When Katelyn Stokes began her college tennis career, she was in an unfamiliar position — No. 4 singles, to be exact.
Stokes of Lanham had to work her way up when she joined the tennis team at Howard University in Washington, D.C. Not surprisingly, it didn’t take very long.
A three-time Maryland state champion at Eleanor Roosevelt High School and an accomplished player on the U.S. Tennis Association Junior circuit, Stokes rose to the No. 1 singles spot for the Bison this year and went 10-2. She also played alongside Brittney Morgan of Beverly Hills, Calif., to form a strong No. 1 doubles team that went 11-1.
Although there was success on the court this spring, there were distractions off of it, as Howard suspended its athletic programs from March 30-April 6 because some scholarship student-athletes allegedly misused funds they received from the university for the purchase of textbooks. Howard eventually reinstated the teams and allowed the spring season to continue.
“It was challenging because there were a lot of things going on in the athletic department,” Stokes said.
Matches against Mid Eastern Athletic Conference opponents Delaware State and Hampton were cancelled on March 30 and 31, along with an April 5 non-league match against the U.S. Naval Academy. The Bison resumed their season April 7 with a victory against Towson University before heading to the MEAC Championships six days later.
“It was difficult,” Stokes said. “We had to cancel matches toward the end of the season, some critical matches in the conference that would have prepared us better for the MEAC Championships. But we still practiced and stuck to a regular schedule.”
Howard beat Bethune-Cookman and Delaware State to advance to the MEAC title match, but lost to undefeated South Carolina State, which improved to 19-0 and captured the MEAC’s automatic berth in the NCAA Championships.
Howard coach Larry Strickland said Stokes’ rapid ascent through the Bison lineup resulted from her mental approach to the sport.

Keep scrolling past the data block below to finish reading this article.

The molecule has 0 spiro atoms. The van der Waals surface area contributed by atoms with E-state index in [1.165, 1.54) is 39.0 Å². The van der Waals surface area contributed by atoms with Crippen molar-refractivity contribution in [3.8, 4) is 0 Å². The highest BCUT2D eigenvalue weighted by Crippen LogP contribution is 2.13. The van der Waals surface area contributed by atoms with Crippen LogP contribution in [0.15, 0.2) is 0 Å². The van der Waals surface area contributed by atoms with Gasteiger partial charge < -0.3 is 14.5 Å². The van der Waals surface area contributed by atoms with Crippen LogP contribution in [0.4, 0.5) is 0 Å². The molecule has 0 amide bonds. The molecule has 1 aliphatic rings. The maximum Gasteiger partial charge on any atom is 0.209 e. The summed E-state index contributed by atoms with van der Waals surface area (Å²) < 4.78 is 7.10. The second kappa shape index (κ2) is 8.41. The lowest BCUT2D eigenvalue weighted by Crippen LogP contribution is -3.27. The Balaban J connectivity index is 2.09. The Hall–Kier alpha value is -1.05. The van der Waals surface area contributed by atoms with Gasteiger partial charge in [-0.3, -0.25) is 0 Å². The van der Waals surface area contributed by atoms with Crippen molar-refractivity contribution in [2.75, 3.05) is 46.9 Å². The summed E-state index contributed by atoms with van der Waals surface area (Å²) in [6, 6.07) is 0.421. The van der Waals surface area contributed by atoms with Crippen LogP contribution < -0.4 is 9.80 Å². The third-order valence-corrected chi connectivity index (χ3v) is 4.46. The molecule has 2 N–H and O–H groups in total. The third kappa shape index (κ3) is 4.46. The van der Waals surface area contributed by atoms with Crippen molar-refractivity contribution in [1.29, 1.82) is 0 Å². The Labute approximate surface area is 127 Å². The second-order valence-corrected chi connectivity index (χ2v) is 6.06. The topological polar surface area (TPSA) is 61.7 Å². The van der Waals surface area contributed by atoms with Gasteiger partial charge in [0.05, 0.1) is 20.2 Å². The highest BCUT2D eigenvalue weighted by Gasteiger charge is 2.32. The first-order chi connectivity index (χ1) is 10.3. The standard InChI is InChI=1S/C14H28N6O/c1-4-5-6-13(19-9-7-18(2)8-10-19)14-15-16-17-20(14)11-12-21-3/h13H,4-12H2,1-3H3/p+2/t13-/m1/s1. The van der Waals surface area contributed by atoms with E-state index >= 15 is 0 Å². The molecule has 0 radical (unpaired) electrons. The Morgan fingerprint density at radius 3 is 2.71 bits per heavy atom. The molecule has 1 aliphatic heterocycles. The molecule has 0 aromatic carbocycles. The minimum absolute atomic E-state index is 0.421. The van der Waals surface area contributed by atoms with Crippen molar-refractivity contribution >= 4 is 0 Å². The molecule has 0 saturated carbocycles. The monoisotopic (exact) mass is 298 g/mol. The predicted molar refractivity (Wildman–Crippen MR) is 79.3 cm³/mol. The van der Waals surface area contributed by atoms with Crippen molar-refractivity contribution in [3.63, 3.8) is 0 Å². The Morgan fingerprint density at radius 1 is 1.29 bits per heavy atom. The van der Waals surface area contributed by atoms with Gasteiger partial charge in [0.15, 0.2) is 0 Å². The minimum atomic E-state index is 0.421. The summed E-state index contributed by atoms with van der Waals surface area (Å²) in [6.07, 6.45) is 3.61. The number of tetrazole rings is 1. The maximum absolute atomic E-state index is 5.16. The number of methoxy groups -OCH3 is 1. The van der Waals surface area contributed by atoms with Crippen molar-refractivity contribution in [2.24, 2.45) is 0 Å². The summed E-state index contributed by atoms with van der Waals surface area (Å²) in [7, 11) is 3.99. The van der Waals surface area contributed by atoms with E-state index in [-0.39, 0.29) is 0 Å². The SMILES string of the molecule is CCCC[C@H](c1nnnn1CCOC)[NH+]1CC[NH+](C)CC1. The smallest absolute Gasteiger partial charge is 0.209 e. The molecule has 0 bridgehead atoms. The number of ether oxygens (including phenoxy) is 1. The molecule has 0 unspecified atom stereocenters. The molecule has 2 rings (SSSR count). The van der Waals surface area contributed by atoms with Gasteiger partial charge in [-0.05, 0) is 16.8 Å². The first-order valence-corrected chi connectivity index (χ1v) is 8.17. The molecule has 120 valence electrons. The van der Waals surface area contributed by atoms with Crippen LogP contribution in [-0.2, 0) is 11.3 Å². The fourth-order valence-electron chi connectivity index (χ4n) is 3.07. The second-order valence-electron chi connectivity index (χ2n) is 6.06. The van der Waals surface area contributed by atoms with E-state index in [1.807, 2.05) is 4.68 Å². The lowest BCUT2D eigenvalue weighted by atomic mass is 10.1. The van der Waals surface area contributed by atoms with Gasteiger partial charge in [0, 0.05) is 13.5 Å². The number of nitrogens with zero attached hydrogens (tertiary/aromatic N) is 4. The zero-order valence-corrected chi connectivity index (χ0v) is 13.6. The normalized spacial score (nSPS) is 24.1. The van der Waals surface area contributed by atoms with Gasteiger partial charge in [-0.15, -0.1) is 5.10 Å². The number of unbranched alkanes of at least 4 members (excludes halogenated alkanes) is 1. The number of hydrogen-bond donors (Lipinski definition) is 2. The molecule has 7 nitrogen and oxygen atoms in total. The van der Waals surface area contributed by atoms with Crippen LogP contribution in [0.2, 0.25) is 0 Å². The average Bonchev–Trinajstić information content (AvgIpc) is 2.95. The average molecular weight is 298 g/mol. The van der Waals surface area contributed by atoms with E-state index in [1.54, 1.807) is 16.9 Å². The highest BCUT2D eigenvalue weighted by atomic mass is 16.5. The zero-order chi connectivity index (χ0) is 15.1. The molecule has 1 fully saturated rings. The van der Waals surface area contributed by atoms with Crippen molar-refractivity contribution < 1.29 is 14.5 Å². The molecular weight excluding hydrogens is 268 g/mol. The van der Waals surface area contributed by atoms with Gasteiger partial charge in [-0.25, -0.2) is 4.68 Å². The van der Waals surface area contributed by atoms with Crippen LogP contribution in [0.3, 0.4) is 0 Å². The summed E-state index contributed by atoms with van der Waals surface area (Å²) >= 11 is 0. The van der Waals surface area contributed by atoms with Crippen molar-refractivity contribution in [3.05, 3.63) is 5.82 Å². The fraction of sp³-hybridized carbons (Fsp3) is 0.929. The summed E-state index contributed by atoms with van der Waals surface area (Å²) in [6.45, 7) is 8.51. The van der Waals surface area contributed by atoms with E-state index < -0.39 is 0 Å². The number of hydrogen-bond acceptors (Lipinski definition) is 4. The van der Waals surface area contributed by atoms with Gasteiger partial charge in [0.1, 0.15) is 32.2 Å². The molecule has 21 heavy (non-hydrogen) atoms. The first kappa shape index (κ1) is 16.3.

“Katelyn probably has one of the highest tennis IQs of any player I’ve coached in 27 years,” Strickland said. “She knows how to make the adjustments to play just about every player she plays against. She’s very strong in every area.”
Indeed, strength is the hallmark of Stokes’ game. She was able to overpower most opponents at lower levels, particularly in the high school ranks, by standing on the baseline and simply hitting hard ground strokes.
Facing other NCAA Division I players with similar skills forced Stokes to adapt. Approaching the net isn’t her default strategy, but she has learned to do it.
“She’s worked a lot on her transition game,” Strickland said. “She has improved immensely with that over the last year.”
“Everyone in college can hit a ground stroke,” Stokes said. “I became more strategic. It’s been a little tough. Since I started playing tennis I’ve always been able to stay at the baseline and didn’t need to use my net game. I had it, but I didn’t use it as much. I definitely had to become more aggressive going to the net.”
As she excels on the college level, she is a rarity: Prince George’s County produces few NCAA tennis players. Many high school players in the county don’t start playing the sport until they leave middle school. Stokes was an exception to that. She said she first started playing tennis with her father when she was 6 or 7, and then took lessons at the Tennis Center at College Park.
“My dad took me on the court a couple times, and he’d beat me,” Stokes recalled. “I asked to take lessons so I could beat him, and it turned out I was talented.”
A biology major who hopes to pursue dentistry, Stokes said she hopes more young athletes in Prince George’s County will gravitate toward tennis.
“People need to be educated about tennis,” she said. “It’s not the go-to sport, and it’s expensive. But people don’t know there are a lot of scholarships in tennis at Division I and Division II colleges. I think if there were more information spread about that, more people would become interested.”